Alan Sanchez, a senior at CSU Northridge studying television production, uses live stream media as a tool by establishing himself in the video gaming world.
Sanchez said live stream media appeals to him because, “Instead of having organized segments, streamed media is uncut and raw in terms of opinion and entertainment,which I think is more honest than any other type of media.”
“Instead of having organized segments, streamed media is uncut and raw in terms of opinion and entertainment,which I think is more honest than any other type of media.” – Alan Sanchez”
He also enjoys being able to share his humor with other users.
Sanchez has been using live stream media for two years on Twitch (an app used to broadcast video games) and Periscope for a month. He recently attended E3 (Electronic Entertainment Expo) and was allowed to exclusively stream gameplay of an unreleased game due to his Twitch channel.
In addition to building your credibility as an online user, live stream media can be used as a tool to expand one’s audience. The Versus Podcast co-host Bonta Hill, who is also booking coordinator for the sports-centric Bleacher Report, began using Periscope six months ago and has seen an increase in his audience reach.
“I think it’s an excellent platform, especially when it comes to sporting events,” Hill said. “We noticed how many more listeners we were able to gain with it because it gave listeners the ability to see us talk, interact live and ask questions as we record a podcast.”
Hill also uses Periscope as a way of showing his audience exclusive content. When he goes to events, such as baseball games, he is able to give fans an inside look at warmups, batting practice and interviews.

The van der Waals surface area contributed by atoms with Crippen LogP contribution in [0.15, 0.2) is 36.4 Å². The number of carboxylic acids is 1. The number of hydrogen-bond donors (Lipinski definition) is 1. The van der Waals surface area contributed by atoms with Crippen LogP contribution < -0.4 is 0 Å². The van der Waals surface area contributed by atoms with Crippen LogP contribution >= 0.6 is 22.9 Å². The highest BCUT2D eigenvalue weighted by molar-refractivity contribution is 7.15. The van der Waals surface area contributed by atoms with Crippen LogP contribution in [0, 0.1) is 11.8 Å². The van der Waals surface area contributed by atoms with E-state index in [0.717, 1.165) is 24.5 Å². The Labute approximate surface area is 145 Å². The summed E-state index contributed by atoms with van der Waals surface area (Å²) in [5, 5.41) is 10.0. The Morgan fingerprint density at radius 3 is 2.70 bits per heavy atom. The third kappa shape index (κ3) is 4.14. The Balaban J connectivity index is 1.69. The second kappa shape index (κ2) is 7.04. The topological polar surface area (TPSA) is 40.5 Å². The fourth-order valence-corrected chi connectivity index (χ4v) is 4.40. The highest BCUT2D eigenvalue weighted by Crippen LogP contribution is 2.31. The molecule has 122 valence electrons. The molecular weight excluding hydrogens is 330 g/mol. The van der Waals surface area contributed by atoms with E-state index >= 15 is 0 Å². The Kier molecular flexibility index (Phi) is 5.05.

“Live streaming is a great tool to have, especially if you’re covering live events and give fans access from their homes,” said Hill.
Along with building and expanding their audience, some users engage with live stream media to supplement an already existing fan base and platform.
“As with any media, if the content is strong and can be fun, insightful, relatable and/or educational that’s a great thing,” said Sheri Nelson, Cumulus Media’s director of marketing for their San Francisco branch. “Live streaming is excellent in allowing a greater, more expanded reach of content for those who have access to the technology.”
Nelson, who has worked in marketing for 22 years, directs all six San Francisco Cumulus stations and has used live streaming as way of driving the audience back to the radio.
“Radio’s success is based upon ratings and revenue so our goal will be to use any streaming app to drive people back to the radio and/or monetizing something from it,” she said. “It’s on us to be creative and resourceful to come up with content that is engaging enough to get you to turn back to the radio station.”
With so many ways this rising form of digital media can be used, it is still unclear how live streaming media will affect society overall. What is clear, though, is that it will indeed have an impact.
“I don’t really know where it’s going to go, and we’re still sorting it out, but it’s definitely changing the way we do work (and) socialize,” Timke said.